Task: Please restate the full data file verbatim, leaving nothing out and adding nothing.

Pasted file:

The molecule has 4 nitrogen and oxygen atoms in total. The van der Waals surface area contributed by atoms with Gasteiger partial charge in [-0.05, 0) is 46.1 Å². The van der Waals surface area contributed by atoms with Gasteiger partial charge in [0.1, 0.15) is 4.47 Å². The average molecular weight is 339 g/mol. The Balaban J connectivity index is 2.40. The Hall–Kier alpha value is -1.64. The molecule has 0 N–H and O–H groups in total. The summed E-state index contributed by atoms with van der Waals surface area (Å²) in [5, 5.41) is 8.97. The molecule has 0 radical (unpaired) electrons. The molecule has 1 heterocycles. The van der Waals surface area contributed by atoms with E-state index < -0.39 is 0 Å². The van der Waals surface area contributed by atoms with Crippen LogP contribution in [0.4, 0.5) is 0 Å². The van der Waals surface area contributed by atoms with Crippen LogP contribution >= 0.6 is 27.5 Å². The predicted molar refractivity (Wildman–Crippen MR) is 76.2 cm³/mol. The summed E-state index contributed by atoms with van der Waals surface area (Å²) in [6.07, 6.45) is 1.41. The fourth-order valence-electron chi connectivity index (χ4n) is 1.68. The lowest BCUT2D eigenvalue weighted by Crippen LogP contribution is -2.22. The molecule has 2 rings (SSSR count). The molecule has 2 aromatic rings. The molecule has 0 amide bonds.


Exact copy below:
The molecule has 4 nitrogen and oxygen atoms in total. The van der Waals surface area contributed by atoms with Gasteiger partial charge in [-0.05, 0) is 46.1 Å². The van der Waals surface area contributed by atoms with Gasteiger partial charge in [0.1, 0.15) is 4.47 Å². The average molecular weight is 339 g/mol. The Balaban J connectivity index is 2.40. The Hall–Kier alpha value is -1.64. The molecule has 0 N–H and O–H groups in total. The summed E-state index contributed by atoms with van der Waals surface area (Å²) in [5, 5.41) is 8.97. The molecule has 0 radical (unpaired) electrons. The molecule has 1 heterocycles. The van der Waals surface area contributed by atoms with E-state index < -0.39 is 0 Å². The van der Waals surface area contributed by atoms with Crippen LogP contribution in [0.4, 0.5) is 0 Å². The van der Waals surface area contributed by atoms with Crippen LogP contribution >= 0.6 is 27.5 Å². The predicted molar refractivity (Wildman–Crippen MR) is 76.2 cm³/mol. The summed E-state index contributed by atoms with van der Waals surface area (Å²) in [6.07, 6.45) is 1.41. The fourth-order valence-electron chi connectivity index (χ4n) is 1.68. The lowest BCUT2D eigenvalue weighted by Crippen LogP contribution is -2.22. The molecule has 2 rings (SSSR count). The molecule has 2 aromatic rings. The molecule has 0 amide bonds.